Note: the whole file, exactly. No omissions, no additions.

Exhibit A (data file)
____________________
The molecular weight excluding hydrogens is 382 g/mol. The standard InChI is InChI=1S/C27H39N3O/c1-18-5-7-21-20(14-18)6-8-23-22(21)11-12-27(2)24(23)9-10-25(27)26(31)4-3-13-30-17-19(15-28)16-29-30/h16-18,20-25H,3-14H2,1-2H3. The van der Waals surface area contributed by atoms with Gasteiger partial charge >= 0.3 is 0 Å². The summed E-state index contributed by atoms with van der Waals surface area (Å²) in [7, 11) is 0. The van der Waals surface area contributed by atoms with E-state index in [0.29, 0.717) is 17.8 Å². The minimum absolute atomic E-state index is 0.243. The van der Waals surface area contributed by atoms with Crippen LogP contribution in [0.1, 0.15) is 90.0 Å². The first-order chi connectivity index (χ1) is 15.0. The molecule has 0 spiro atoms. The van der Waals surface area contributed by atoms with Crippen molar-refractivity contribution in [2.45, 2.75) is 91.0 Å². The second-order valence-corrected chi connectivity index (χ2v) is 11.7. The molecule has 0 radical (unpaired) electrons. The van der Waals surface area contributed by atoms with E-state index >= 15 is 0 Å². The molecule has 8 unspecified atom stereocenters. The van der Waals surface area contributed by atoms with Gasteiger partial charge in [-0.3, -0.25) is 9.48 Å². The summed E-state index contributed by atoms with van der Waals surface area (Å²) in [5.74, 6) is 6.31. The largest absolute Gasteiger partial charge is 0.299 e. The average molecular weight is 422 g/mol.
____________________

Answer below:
The molecular weight excluding hydrogens is 382 g/mol. The standard InChI is InChI=1S/C27H39N3O/c1-18-5-7-21-20(14-18)6-8-23-22(21)11-12-27(2)24(23)9-10-25(27)26(31)4-3-13-30-17-19(15-28)16-29-30/h16-18,20-25H,3-14H2,1-2H3. The van der Waals surface area contributed by atoms with Gasteiger partial charge >= 0.3 is 0 Å². The summed E-state index contributed by atoms with van der Waals surface area (Å²) in [7, 11) is 0. The van der Waals surface area contributed by atoms with E-state index in [0.29, 0.717) is 17.8 Å². The minimum absolute atomic E-state index is 0.243. The van der Waals surface area contributed by atoms with Crippen LogP contribution in [0.1, 0.15) is 90.0 Å². The first-order chi connectivity index (χ1) is 15.0. The molecule has 0 spiro atoms. The van der Waals surface area contributed by atoms with Crippen molar-refractivity contribution in [2.45, 2.75) is 91.0 Å². The second-order valence-corrected chi connectivity index (χ2v) is 11.7. The molecule has 0 radical (unpaired) electrons. The van der Waals surface area contributed by atoms with E-state index >= 15 is 0 Å². The molecule has 8 unspecified atom stereocenters. The van der Waals surface area contributed by atoms with Gasteiger partial charge in [-0.3, -0.25) is 9.48 Å². The summed E-state index contributed by atoms with van der Waals surface area (Å²) in [5.74, 6) is 6.31. The largest absolute Gasteiger partial charge is 0.299 e. The average molecular weight is 422 g/mol.